Dodger Stadium opened in 1962. Even today, more than fifty years later, there are still people who will not set foot inside the ballpark at Chavez Ravine – and not because they are Giants fans.
The Brooklyn Dodgers won the World Series in 1955. Two years later, after the team played what was to be its last game at Ebbets Field, the Dodgers announced they were moving west to Los Angeles. Brooklyn has never forgiven them.
Dodgers’ owner Walter O’Malley began construction on the only privately-financed baseball park since Yankee Stadium in 1923 and until the Giants’ Whatever-Is-the-Current-Phone-Company Park in 2000. (The 2008 version of Yankee Stadium cost taxpayers $1.2 billion.)
When the new $23-million, 56,000-capacity, stadium opened, featuring an “unobstructed view of home plate from every seat,” fans noticed there were only two drinking fountains, one in each dugout. O’Malley said it was merely an oversight and denied that the reason was to increase beer and soft-drink sales. His remedy was to place Dixie cups in the rest rooms. The city Health Department considered that a code violation and ordered drinking fountains be installed.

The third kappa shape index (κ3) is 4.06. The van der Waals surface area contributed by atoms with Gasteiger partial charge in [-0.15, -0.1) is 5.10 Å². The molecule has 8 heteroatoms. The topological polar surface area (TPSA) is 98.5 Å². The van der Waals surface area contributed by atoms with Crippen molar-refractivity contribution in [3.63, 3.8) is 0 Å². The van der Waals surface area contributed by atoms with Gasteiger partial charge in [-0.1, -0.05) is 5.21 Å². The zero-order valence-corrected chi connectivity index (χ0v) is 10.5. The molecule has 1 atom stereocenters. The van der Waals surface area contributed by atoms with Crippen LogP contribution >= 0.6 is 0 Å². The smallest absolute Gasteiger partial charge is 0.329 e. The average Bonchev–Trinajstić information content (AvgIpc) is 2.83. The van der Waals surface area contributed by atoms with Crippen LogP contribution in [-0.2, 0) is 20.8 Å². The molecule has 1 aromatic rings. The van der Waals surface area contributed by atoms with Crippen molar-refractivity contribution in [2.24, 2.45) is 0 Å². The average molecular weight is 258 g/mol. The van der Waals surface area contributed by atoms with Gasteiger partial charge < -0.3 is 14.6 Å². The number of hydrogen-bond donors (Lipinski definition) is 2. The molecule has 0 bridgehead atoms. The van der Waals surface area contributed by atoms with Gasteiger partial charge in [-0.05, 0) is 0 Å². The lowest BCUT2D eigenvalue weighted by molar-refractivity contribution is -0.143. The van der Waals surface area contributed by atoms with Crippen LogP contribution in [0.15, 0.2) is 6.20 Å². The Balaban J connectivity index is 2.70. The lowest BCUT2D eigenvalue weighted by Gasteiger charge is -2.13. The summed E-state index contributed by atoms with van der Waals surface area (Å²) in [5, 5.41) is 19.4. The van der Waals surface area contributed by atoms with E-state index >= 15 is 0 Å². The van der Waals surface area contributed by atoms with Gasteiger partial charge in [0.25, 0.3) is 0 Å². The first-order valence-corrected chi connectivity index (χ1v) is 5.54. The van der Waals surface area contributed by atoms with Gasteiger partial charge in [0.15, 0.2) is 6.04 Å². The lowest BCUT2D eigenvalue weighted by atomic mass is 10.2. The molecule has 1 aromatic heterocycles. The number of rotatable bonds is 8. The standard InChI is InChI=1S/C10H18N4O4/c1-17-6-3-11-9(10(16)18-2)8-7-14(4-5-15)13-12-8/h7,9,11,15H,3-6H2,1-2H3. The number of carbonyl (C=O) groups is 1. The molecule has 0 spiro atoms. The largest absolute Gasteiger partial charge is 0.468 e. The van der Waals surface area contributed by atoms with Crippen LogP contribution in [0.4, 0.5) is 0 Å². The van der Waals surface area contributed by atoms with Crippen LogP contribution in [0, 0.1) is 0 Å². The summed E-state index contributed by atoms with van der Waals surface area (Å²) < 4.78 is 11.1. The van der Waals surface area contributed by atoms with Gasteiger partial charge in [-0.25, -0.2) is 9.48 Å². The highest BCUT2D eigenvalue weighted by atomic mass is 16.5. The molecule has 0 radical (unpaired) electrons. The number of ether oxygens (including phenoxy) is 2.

(When Disneyland opened in 1955, Walt Disney claimed a plumbers strike forced him to choose between rest rooms and drinking fountains. Disney reasoned, “People can buy Pepsi Cola but they can’t pee in the street.”)
Walter O’Malley, were he still alive, would have the last laugh. Public drinking fountains are out of fashion and fans now pay $5.75 for a bottle of water at Dodgers Stadium.